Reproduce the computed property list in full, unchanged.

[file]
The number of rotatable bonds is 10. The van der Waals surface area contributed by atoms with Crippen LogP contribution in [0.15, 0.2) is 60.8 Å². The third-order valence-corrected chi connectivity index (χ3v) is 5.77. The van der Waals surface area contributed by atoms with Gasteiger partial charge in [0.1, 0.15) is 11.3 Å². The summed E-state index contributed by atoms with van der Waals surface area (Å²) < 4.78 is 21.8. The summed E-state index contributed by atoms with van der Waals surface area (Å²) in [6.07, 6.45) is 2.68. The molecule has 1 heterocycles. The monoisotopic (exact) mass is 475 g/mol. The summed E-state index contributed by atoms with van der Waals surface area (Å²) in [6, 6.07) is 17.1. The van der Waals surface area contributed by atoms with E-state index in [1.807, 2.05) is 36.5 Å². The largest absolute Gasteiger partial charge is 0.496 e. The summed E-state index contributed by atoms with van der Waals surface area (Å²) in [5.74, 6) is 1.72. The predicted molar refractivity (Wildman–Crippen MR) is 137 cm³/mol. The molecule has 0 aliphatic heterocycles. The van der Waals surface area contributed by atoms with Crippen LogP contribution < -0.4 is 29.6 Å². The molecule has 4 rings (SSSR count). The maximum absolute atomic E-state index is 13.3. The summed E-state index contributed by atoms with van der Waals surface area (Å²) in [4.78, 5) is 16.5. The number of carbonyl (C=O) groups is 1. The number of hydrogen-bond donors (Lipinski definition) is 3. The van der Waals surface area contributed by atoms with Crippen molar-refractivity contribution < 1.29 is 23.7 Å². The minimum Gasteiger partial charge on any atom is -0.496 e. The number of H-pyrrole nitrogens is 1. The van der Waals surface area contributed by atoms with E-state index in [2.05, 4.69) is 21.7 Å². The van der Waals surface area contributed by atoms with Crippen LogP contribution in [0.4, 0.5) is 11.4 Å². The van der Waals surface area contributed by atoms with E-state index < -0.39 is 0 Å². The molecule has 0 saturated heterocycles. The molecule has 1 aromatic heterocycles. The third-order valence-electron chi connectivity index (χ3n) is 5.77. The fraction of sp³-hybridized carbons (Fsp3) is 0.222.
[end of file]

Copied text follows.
The number of rotatable bonds is 10. The van der Waals surface area contributed by atoms with Crippen LogP contribution in [0.15, 0.2) is 60.8 Å². The third-order valence-corrected chi connectivity index (χ3v) is 5.77. The van der Waals surface area contributed by atoms with Gasteiger partial charge in [0.1, 0.15) is 11.3 Å². The summed E-state index contributed by atoms with van der Waals surface area (Å²) < 4.78 is 21.8. The summed E-state index contributed by atoms with van der Waals surface area (Å²) in [6.07, 6.45) is 2.68. The molecule has 1 heterocycles. The monoisotopic (exact) mass is 475 g/mol. The summed E-state index contributed by atoms with van der Waals surface area (Å²) in [6, 6.07) is 17.1. The van der Waals surface area contributed by atoms with E-state index in [1.807, 2.05) is 36.5 Å². The largest absolute Gasteiger partial charge is 0.496 e. The summed E-state index contributed by atoms with van der Waals surface area (Å²) in [5.74, 6) is 1.72. The predicted molar refractivity (Wildman–Crippen MR) is 137 cm³/mol. The molecule has 0 aliphatic heterocycles. The van der Waals surface area contributed by atoms with Crippen LogP contribution < -0.4 is 29.6 Å². The molecule has 4 rings (SSSR count). The maximum absolute atomic E-state index is 13.3. The summed E-state index contributed by atoms with van der Waals surface area (Å²) in [4.78, 5) is 16.5. The number of carbonyl (C=O) groups is 1. The number of hydrogen-bond donors (Lipinski definition) is 3. The van der Waals surface area contributed by atoms with Crippen molar-refractivity contribution < 1.29 is 23.7 Å². The minimum Gasteiger partial charge on any atom is -0.496 e. The number of H-pyrrole nitrogens is 1. The van der Waals surface area contributed by atoms with E-state index in [2.05, 4.69) is 21.7 Å². The van der Waals surface area contributed by atoms with Crippen LogP contribution in [0.4, 0.5) is 11.4 Å². The van der Waals surface area contributed by atoms with E-state index < -0.39 is 0 Å². The molecule has 0 saturated heterocycles. The molecule has 1 aromatic heterocycles. The third-order valence-electron chi connectivity index (χ3n) is 5.77. The fraction of sp³-hybridized carbons (Fsp3) is 0.222.